Red Wings' broadcasting icon Tom Decker dies
Jim Mandelaro, Staff writer November 8, 2013
Tom Decker heard the news in the winter of 1953: Jack Buck was leaving as Rochester Red Wings play-by-play man after just one season to join the parent St. Louis Cardinals.
"My brother Jack tipped me off," Decker said in a 2010 interview with the Democrat and Chronicle. "I sent a recording to (Cardinals general manager) Bing Devine and he said 'C'mon down, let's talk.' "
Decker's baseball experience was limited — recreating major-league games on the Armed Forces Network during the Korean War — so he sent Devine a football tape. But his obvious talent was too good to overlook. He got the job and spent the next eight seasons with the Red Wings.
Buck went on to become a Hall of Fame broadcaster. Decker forged his own legacy in his adopted hometown of Rochester.
Decker died Tuesday at age 90 in Ormond Beach, Fla. He is predeceased by his wife, Helen, and survived by his son, David, and daughter, Susan. Funeral services are Friday and Saturday at Craig Flagler Funeral Home in Flagler Beach, Fla. Condolences may be sent to craigflaglerpalms.com.
Decker also became a highly popular news and sports anchor at WROC-TV (Channel 8) before leaving the area in 1975. He was inducted into the Red Wings Hall of Fame in 1993 and the Rochester Radio Broadcasters Hall of Fame in 1995.
"Tom Decker was a giant in the TV news business during the Golden Age of television," said Channel 8 sports director John Kucko, who did extensive stories on Decker through the years. "His on-air personna was captivating, with that infamous baritone. Channel 8 had a stranglehold on the TV news ratings back then, and it was because of Tom Decker."
Thomas Joseph Decker was born and raised in Buffalo, graduating from Kensington High as class president. He loved broadcasting from an early age.
"My mother would always say, 'Listen to that announcer. He has a good delivery," he recalled.
He began his broadcasting career with the Buffalo Broadcasting Corp. while attending Canisius College. He joined the Army at the height of World War II, serving in the 80th Infantry Division and earned both a Purple Heart and a Bronze Star. After the war, he attended Syracuse University to finish his degree in radio journalism. That's where he met Helen.
He was recalled to active duty during the Korean War and served as program director for 32 stations on the American Forces Network.
After a stint with radio station WNEB in Worcester, Mass., and completing his degree in radio journalism at Syracuse University, he came to Rochester in '54.
Smooth, dry-witted and always professional, Decker was the Voice of the Red Wings during some of the most turbulent — yet glorious — times in franchise history. After the 1956 season, the team was put up for sale by the Cardinals and purchased by the newly-formed Rochester Community Baseball headed by local music store owner Morrie Silver. Four years later, the Red Wings dropped the Cardinals after 34 seasons and signed on with the Baltimore Orioles.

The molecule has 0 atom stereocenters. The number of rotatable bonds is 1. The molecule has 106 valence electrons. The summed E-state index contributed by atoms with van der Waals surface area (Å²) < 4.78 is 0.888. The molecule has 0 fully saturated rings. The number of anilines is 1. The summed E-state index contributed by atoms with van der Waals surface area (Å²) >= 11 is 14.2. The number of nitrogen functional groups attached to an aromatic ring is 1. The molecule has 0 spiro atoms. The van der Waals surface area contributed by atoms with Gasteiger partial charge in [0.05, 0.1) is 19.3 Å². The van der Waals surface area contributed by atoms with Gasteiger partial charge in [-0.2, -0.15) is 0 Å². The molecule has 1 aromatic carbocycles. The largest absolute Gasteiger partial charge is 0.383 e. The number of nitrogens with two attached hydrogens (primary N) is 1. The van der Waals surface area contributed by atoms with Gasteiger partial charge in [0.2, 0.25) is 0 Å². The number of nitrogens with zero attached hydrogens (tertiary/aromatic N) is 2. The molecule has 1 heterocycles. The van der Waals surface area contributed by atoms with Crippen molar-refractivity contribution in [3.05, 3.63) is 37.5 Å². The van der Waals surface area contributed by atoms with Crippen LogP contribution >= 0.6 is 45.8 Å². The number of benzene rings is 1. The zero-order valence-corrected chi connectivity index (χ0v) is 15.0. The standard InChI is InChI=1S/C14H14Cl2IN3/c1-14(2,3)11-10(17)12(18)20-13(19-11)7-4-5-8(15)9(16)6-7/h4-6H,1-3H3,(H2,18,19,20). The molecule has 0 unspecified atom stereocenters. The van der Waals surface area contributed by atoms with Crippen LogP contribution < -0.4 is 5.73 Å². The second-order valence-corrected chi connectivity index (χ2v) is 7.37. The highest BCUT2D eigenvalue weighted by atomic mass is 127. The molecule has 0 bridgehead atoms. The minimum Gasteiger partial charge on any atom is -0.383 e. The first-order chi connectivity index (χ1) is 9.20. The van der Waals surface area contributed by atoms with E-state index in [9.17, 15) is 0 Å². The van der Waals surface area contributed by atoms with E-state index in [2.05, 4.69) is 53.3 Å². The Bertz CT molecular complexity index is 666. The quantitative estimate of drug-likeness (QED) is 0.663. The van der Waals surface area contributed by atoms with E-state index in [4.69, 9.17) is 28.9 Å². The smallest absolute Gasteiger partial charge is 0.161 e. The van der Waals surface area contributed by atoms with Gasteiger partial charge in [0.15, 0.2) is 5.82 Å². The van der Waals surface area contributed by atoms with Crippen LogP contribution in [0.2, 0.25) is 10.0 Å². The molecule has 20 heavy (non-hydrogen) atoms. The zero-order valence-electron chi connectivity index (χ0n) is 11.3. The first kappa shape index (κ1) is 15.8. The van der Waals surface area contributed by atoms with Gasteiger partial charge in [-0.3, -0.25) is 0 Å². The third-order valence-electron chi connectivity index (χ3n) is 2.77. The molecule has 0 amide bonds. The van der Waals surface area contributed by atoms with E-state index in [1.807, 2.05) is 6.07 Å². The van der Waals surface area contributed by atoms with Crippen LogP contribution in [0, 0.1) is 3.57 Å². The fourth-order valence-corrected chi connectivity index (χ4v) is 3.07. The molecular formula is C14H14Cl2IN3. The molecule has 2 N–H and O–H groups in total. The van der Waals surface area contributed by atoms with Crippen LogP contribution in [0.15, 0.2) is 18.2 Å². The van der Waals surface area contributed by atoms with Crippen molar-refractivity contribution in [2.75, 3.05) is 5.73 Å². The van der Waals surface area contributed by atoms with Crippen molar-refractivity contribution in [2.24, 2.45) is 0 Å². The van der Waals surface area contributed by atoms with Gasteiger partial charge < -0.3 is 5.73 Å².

Decker said his greatest memory was seeing players such as Bob Gibson, Boog Powell and Tim McCarver go from the Red Wings to big-league stardom. He also covered one of the most popular Red Wings of all time, the charismatic and ageless Luke Easter.
Decker saw the Red Wings win back-to-back Governors' Cup titles in 1955 and '56. He only worked on the road during playoff games. Otherwise, he would "recreate" the game from a local studio, using the Western Union ticker as his guide.
"I'd bang two sticks together to make a hit sound," he said.
The Buffalo native was a busy man in those days. He took over as WROC news anchor in 1959, and his duties soon included reporting sports scores. By the end of the 1961 season, he decided to lighten his load and gave up his job with the Red Wings. But he didn't go away completely.
"I still went to a lot of games and became good friends with (replacement) Joe Cullinane," he said. "He even let me call a few games."
Decker and weatherman Bob Mills headed a Channel 8 staff that led local TV rankings for years. Some called him "Rochester's answer to Walter Cronkite." His brother, Jack, was the WROC news director and head writer then, and for years the brothers and their families lived less than a mile apart in Pittsford.
"He had the ability to write the way I speak," Decker said. "We had almost total intuitive agreement on what people would be talking about the next day."
Everything changed when WROC was sold to new owners who wanted more controversial issues and field reporters with "attitudes," Decker said. Jack had left for rival Channel 10 and ratings were declining. In 1975, after suffering a perforated ulcer, Tom resigned.
"I feel like I have a 500-pound weight off my shoulders," he said at the time.
The local Republican party wanted him to run for state Senate. Instead, he left Rochester to become a vice president and spokesman for the National Safety Council in Chicago. He appeared on the major TV networks and narrated safety films. He retired in 1992 and moved with Helen to Florida — first Palm Coast and then Ormond Beach, north of Daytona Beach. He was extremely active and presided at holiday gatherings and church services. Helen passed away in 2000.
Decker's love of Rochester was genuine.
"Of all the cities we lived in, I always considered Rochester to be my home," he said. "That's when the kids were little, grew up and went to school. And that's where all of our family friends were."
Long after he retired, Tom and Helen would make regular trips to Rochester to visit old friends and have dinner at Oak Hill Country Club and Monroe Golf Club.
"And then little by little they died," he said in 2009. "There's not that much reason to come back."
But his fondness for the city where he lived for 21 years never waned. "I loved Rochester," he said. "Except in the wintertime."